Who decides who is proven and spiritually mature enough to run the service? And while a well designed manual is good; who is in charge of making sure people follow it properly (something I don't think I've ever seen done in any ministry I've ever been in)? Pretty much every organization I've been involved with, what's on paper is much harsher and more defined than actual real life practice. And it also seems that people who are good on both the people and admin sides of running an organization are few and far between. Administratively gifted people tend to not be quite so good at the softer side of managing people in the organization and if you don't have both types you either won't be able to get people into the service in a timely manner or you won't have the advertising and connections to bring enough people in to the organization for people to have a good selection (the biggest problem with finding someone to date at church, there may only be 2 or 3 prospects at any particular church and they may be highly incompatible).

So yeah this sounds good on paper, but those of us who've had a lifetime of interacting with other Christians at church just don't see how this is going to work out when it's translated off paper and into the real world.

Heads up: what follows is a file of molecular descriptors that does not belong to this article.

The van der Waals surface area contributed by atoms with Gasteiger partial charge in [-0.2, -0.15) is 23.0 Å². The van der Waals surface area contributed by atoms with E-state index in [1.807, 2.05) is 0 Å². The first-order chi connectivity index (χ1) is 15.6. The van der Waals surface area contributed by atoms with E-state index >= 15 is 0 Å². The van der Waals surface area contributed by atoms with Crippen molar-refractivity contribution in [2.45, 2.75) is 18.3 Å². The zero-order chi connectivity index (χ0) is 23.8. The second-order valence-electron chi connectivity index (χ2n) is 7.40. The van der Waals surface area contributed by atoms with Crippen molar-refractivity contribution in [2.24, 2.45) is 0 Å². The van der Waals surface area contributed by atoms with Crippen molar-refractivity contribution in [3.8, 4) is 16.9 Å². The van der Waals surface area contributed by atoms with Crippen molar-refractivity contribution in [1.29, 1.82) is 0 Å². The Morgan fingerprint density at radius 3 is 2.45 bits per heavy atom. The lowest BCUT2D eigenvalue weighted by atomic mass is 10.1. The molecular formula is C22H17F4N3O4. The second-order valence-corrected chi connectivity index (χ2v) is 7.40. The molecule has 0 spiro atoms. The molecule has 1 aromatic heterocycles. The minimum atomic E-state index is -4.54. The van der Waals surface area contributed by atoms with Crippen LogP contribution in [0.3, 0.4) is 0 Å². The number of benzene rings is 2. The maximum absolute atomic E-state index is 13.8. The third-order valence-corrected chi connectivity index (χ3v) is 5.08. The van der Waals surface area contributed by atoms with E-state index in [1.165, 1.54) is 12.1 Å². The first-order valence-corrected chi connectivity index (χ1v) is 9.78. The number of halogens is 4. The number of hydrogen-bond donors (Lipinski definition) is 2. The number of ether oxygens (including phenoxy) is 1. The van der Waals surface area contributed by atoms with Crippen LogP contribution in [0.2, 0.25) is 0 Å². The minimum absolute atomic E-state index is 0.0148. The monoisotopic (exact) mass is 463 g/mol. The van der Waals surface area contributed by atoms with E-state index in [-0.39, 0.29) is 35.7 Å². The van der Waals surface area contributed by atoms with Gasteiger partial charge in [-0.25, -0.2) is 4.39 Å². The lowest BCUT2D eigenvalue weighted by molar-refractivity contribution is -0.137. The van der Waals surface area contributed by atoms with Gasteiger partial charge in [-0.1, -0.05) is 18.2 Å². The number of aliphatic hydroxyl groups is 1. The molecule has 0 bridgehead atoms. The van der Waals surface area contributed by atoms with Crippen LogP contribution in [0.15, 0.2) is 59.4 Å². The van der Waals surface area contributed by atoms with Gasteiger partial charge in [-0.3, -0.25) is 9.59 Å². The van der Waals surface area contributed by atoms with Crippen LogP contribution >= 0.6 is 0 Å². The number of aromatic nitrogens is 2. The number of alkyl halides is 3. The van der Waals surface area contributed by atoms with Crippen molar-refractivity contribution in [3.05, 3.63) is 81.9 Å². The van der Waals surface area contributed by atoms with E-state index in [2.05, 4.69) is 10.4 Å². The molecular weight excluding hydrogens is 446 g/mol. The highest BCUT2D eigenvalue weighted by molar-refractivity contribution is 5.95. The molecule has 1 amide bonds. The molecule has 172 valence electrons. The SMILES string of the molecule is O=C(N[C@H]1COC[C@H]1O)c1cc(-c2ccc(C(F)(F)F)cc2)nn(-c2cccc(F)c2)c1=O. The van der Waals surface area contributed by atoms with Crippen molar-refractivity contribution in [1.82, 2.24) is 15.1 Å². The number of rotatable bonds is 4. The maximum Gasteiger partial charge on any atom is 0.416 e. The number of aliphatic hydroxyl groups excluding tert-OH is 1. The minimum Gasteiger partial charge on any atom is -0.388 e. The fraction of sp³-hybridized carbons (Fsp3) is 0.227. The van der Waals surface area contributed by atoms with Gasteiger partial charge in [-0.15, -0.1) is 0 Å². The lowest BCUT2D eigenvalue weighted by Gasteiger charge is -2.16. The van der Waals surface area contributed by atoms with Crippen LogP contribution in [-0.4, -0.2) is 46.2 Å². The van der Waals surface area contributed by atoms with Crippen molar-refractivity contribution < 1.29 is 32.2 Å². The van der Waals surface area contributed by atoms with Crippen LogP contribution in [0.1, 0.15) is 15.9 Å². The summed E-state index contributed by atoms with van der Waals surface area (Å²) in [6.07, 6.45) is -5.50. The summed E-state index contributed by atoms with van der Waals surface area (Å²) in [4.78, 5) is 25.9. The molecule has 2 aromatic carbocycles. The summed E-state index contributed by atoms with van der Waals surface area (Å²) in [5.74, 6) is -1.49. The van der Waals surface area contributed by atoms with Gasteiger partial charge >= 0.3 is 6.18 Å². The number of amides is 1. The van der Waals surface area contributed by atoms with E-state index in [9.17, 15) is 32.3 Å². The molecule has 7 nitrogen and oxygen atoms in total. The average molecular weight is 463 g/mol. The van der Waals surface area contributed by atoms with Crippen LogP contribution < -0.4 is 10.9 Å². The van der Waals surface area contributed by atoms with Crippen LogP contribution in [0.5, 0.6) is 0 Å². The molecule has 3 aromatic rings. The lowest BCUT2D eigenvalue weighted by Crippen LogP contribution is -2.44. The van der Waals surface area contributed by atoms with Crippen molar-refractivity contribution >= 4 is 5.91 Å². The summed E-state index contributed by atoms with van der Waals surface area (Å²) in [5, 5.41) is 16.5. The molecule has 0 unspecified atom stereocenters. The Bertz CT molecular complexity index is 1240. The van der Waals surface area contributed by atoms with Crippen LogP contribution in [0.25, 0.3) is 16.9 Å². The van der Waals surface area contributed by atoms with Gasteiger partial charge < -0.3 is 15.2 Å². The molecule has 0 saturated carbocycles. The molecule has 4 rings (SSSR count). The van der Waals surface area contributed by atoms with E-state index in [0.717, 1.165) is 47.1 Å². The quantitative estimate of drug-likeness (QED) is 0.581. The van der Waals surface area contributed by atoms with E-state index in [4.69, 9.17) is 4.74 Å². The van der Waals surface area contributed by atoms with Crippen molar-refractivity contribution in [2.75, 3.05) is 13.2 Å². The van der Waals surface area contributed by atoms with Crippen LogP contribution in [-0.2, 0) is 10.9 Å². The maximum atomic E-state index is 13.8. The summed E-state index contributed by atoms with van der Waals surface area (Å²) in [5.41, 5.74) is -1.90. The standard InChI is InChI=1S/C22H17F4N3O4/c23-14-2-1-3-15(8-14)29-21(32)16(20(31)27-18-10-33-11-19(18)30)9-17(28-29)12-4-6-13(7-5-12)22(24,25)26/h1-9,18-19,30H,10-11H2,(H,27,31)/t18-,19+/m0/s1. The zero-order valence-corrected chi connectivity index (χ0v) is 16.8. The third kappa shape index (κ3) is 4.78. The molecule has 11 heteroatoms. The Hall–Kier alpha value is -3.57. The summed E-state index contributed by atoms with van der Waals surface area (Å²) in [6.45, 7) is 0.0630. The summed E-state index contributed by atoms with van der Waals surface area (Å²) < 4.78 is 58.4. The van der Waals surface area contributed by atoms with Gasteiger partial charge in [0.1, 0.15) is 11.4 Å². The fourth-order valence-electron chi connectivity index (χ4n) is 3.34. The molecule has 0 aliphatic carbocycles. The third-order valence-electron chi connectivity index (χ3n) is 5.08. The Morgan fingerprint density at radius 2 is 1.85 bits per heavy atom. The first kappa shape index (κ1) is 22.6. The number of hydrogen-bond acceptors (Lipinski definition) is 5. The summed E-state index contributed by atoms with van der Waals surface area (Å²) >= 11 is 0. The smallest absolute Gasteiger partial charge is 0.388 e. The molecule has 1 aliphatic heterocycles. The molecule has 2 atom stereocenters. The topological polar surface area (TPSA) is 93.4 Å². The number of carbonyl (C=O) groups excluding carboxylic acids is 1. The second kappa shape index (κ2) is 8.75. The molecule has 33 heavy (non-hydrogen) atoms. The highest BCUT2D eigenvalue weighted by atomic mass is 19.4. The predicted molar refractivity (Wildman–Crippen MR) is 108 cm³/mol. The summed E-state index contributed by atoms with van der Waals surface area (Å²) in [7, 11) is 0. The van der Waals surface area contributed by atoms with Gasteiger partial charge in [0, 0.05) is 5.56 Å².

Lanolin

Well-known member
Dec 15, 2018
17,162
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#28
hmm

well if someone has a great idea for a matchmaking service and wants to do it themselves and run a website then go for it.
I dont work in HR or a recruitment agency but just sounds kinda the same.

The only thing Ive done that ever worked was suggest to teachers that they do buddy reading in their classes (with another class) whereby, both teachers came with their classes to the library. The older class selected books to read with the younger class.

Then the teachers selected the buddy for the older child. Sometimes because of numbers the older child had two buddies.

then they introduced themselves to each other all sat in pairs or groups and read books together.

Im not saying this is matchmaking like the OP is after but its where the teachers got together and wanted a good outcome for their children and they got the benefit. Because children just dont naturally go up to someone in their peer group and say do you want to read with me. But when its directed or facilitated by teachers they lose that shyness. Also the older ones have something to teach or model, and the younger have someone to look up to and care for them...they arent going to be bullied.
 

ChristianTonyB

Well-known member
Jan 27, 2022
1,133
413
83
Tin Can Bay
#29
Thank you for the responses guys. I got what I wanted. I've thought of everything that's been said, before you've said it, and I suspect that is of the Lord's doing. You've given me plenty of reasons to see why it wouldn't work for you. I won't be responding to any further comment regarding my post.
 

tourist

Senior Member
Mar 13, 2014
38,911
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Tennessee
#30
I do not know of such a site. I can only think of Christian Mingle but I think the site is open to everyone.